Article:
Today's Tidbit... Judging Walter Steffen's Coaching Career
Walter "Wally" Steffen is among the underappreciated football figures who helped shape today's game and did so in ways impossible to replicate today.
Steffen played at North Division High in Chicago before joining Amos Alonzo Stagg's Chicago Maroons. He was a halfback in 1906 when his fellow backfielder, Walter Eckersall, earned All-American honors at quarterback. Steffen replaced Eckersall for the next two years and became the fourth Western player named to Walter Camp's All-American first team.
He spent the next several years assisting Stagg while attending UChicago's law school, and after passing the bar, he worked as an Assistant U.S. Attorney and a Chicago alderman. This job allowed him enough freedom to become Carnegie Tech's head coach in 1914. From 1914 through 1921, Steffen lived in Pittsburgh from September through Thanksgiving to coach football, returning to Chicago on occasion. However, Steffen was elected a judge for the Superior Court of Cook County in 1922, a role that did not allow him to spend three months in Pittsburgh each fall. Instead, Robert Waddell trained the team during the week while Steffen was in Chicago. Steffen then traveled to Pittsburgh or the away game location each weekend for games.
One way or the other, being the "Commuter Coach" worked despite upgrading the Tartans' strength of schedule during the 1920s. His 1926 team, for example, beat three lesser opponents plus Pitt, Detroit, and West Virginia and gave Notre Dame their only loss of the season when Knute Rockne famously skipped traveling to Pittsburgh so he could watch the Army-Navy game in Chicago.
To show the 1926 win was not a fluke, an undefeated Carnegie Tech went to two-loss South Bend late in the 1928 season and gave the Irish their third loss and Rockne's first loss in South Bend since taking over in 1918.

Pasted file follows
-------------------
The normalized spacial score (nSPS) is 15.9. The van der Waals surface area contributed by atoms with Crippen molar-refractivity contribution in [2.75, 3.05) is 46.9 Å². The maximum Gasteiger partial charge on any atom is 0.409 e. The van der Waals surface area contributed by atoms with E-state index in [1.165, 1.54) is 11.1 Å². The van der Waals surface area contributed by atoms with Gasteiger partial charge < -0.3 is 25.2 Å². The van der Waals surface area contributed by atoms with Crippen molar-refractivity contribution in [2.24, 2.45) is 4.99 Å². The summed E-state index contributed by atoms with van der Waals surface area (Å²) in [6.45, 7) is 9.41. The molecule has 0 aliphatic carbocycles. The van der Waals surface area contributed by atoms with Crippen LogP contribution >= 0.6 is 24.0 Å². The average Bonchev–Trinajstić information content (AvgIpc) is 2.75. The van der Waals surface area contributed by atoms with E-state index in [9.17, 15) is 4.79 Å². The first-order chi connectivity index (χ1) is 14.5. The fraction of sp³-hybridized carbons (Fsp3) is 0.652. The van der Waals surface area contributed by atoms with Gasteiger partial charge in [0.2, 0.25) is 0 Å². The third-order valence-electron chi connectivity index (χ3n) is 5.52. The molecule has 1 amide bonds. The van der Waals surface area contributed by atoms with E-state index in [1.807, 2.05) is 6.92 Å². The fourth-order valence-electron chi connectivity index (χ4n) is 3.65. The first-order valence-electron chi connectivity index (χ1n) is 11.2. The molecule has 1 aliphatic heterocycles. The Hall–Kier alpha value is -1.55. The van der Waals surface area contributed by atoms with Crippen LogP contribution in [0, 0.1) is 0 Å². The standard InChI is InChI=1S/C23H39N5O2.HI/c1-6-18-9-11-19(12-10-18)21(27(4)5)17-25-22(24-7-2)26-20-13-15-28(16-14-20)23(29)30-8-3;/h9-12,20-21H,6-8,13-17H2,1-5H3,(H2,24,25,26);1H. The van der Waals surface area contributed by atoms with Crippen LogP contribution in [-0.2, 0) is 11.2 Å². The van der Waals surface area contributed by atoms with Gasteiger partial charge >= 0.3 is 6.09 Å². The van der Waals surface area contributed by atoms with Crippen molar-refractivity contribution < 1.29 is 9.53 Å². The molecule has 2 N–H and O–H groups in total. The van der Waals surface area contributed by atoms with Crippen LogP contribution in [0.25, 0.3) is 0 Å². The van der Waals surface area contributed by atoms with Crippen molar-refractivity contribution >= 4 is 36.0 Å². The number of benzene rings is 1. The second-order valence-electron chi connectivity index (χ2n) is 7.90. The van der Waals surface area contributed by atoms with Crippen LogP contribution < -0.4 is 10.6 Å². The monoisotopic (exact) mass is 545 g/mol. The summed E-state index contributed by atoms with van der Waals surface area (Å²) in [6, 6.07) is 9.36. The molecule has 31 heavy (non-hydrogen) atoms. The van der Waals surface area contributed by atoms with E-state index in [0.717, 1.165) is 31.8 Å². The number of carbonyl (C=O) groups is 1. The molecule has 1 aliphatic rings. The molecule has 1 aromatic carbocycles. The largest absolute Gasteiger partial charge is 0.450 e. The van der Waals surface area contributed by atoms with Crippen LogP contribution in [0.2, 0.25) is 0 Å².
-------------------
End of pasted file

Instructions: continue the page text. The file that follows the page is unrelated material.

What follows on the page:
Part of Carnegie's strength came from Steffen's primary offensive innovation, the spinner, in which the player receiving the snap turned 180 degrees, his back to the defense when he faked or gave the ball to one back or another running left or right. John Heisman claimed to have invented the spinner in 1910, but he did not make it central to his offense, and it goes unmentioned in his 1922 Principles of Football.
Steffen began using the spinner in 1924 with his star fullback, Dwight Beede, who would invent football's penalty flag in 1941. The spinner quickly became a standard component of offenses nationwide until the Modern T arrived in the 1940s.
As the 1930s dawned, Steffen remained the formal head coach, but he increasingly served in an advisory capacity while Waddell was the field coach, and he announced plans to retire after the 1932 season. Being a Chicago alum and a Chicago judge, he and Fritz Crisler were among those thought likely to replace Amos Alonzo Stagg when his term at Chicago ended after the 1932 season. Steffen was not interested in the Chicago job, and he turned down Texas in 1933, as he increasingly suffered from poor health before passing away in 1937.
Steffen had more success than most of his peers despite being a part-time coach, managing an 88-53-9 record in 18 years on the Carnegie Tech sideline. Nevertheless, he is best known for having given Rockne two of Rockne's twelve losses in his 13 years coaching the Irish. (Fred Dawson of Nebraska matched that feat, while Howard Jones beat Rockne once at Iowa and twice at USC.)
Today, Steffen is largely forgotten. Carnegie Tech's, now Carnegie Mellon's, shift to DIII football has not helped his legacy. Still, as a former All-American and a notable coach for nearly two decades, he deserves his spot in the College Football Hall of Fame.
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